There are also cases where serious disabilities arose after damage occurred to far less than 90% of any particular area of the brain.
Because removal of small essential brain areas may have severe functional consequences, neurosurgeons must map the brain carefully before removing brain tissue during operations in cases of epilepsy or brain tumours.
Because Science Says So…
In addition to clinical evidence, brain imaging methods also appear to contradict the 10% brain use statement.
For example, positron emission tomography (PET) scans show that much of the brain is active during many different tasks. Often when brain scans are reviewed, they have been manipulated to show relative amounts of brain activity rather than absolute activity. This graphical presentation of the data shows large differences in brain activity.
What this means is that, although it may appear that some areas of the brain are inactive, they are in fact active, albeit at a lower level compared to other areas.
Brain scans only show activity for the carefully designed isolated tasks being tested, such as memory or visual processing. They do not show activity related to other untested abilities.
To put that into easier to understand terms, let’s imagine the brain as a restaurant kitchen…
If you looked in on the kitchen at one time, you may see the chef preparing a delicious, healthy salad. You may not, however, notice that the main course is also busy cooking in the oven. Similarly, if you image the brain during a visual task, you will not notice the other patterns of activity associated with performing different tasks simultaneously.
From an evolutionary perspective, it is highly unlikely that a brain that is 90% useless would develop. The brain is a large and “expensive” (in terms of the body’s energy resources) organ to maintain. Certainly there are redundant pathways that serve similar functions…?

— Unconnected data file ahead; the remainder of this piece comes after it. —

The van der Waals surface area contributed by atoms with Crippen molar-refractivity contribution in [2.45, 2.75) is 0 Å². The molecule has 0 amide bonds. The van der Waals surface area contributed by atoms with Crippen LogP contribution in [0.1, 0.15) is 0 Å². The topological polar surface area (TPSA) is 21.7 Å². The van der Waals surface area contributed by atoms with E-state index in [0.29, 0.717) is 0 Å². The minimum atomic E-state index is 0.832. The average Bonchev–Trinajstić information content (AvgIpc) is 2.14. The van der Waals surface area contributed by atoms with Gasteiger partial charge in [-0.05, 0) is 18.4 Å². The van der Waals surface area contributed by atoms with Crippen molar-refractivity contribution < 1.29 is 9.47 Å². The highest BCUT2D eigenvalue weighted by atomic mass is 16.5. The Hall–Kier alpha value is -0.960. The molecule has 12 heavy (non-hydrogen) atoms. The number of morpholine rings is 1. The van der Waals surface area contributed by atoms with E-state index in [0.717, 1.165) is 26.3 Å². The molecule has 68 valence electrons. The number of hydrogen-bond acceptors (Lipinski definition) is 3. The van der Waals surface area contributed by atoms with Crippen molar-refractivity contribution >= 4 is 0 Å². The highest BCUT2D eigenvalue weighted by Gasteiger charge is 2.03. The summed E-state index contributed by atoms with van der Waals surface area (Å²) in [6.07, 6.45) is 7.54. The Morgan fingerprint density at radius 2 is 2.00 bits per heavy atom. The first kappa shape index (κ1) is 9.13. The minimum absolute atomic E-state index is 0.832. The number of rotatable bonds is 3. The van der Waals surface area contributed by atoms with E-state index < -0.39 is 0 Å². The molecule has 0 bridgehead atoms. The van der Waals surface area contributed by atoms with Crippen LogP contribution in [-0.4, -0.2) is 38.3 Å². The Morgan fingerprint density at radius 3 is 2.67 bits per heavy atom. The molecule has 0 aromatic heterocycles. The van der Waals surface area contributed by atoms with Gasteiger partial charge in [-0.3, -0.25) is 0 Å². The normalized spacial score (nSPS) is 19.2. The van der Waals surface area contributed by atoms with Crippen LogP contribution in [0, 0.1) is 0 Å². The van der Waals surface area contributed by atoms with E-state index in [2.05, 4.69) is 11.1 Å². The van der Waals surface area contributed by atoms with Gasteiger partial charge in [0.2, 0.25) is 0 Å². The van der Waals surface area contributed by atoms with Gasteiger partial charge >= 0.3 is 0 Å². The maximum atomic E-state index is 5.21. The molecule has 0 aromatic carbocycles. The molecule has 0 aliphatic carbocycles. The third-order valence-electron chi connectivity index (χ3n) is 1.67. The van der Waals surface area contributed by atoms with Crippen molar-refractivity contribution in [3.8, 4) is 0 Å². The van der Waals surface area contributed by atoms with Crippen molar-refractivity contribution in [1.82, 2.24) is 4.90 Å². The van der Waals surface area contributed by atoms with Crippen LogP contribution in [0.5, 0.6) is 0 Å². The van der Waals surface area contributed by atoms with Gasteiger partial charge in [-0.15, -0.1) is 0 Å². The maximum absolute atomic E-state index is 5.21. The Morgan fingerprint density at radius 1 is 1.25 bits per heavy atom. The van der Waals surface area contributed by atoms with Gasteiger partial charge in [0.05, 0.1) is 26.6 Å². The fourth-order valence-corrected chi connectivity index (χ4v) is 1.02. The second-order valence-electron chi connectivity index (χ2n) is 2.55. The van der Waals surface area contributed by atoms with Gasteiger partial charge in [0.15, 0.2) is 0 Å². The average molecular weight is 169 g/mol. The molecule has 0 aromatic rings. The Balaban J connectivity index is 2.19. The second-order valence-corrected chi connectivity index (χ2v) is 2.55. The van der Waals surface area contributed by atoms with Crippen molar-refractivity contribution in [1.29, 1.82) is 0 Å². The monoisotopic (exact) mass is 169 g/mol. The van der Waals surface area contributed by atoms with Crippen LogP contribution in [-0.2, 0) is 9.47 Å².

If I may speculate; This redundancy may be a type of “safety mechanism” in the event that one pathway for a specific function were to fail. However, functional brain imaging studies show that all parts of the brain are functional. Even during sleep, the brain is active and is still being “used”; it is just in a different state.
From a developmental perspective, the 10% of the brain statement also fails to come to par.
Ever heard the phrase “use it or lose it”? This seems to apply to the developing nervous system as well.
Nobel prize winners David H. Hubel and Torsten N. Wiesel demonstrated that; During development, many new synapses in the brain are formed and after birth, many synapses are eliminated later on in development. This period of synaptic development and elimination goes on to “fine tune” the wiring of the nervous system. It appears that correct input is required to maintain a synapse. If input to a particular neural system is eliminated, then neurons in this system may not function properly.
In the visual system, for example, they showed that complete loss of vision would occur when visual information was eliminated during early development. It seems reasonable to suggest that if 90% of the brain was not used, then many neural pathways would likely degenerate.
Apparently, brains are quite adaptable and do have the ability to recover after damage. When a brain is damaged, remaining neural tissue can sometimes take over and compensate for the loss. The ability of the brain to recover lost functions does not indicate that the damaged tissue had no function, but rather, this ability illustrates the brain’s capacity to reorganize and rewire itself.
And thus it appears, unfortunately, that there is no “hidden vault” of untapped brain power, located “somewhere” in the unconscious.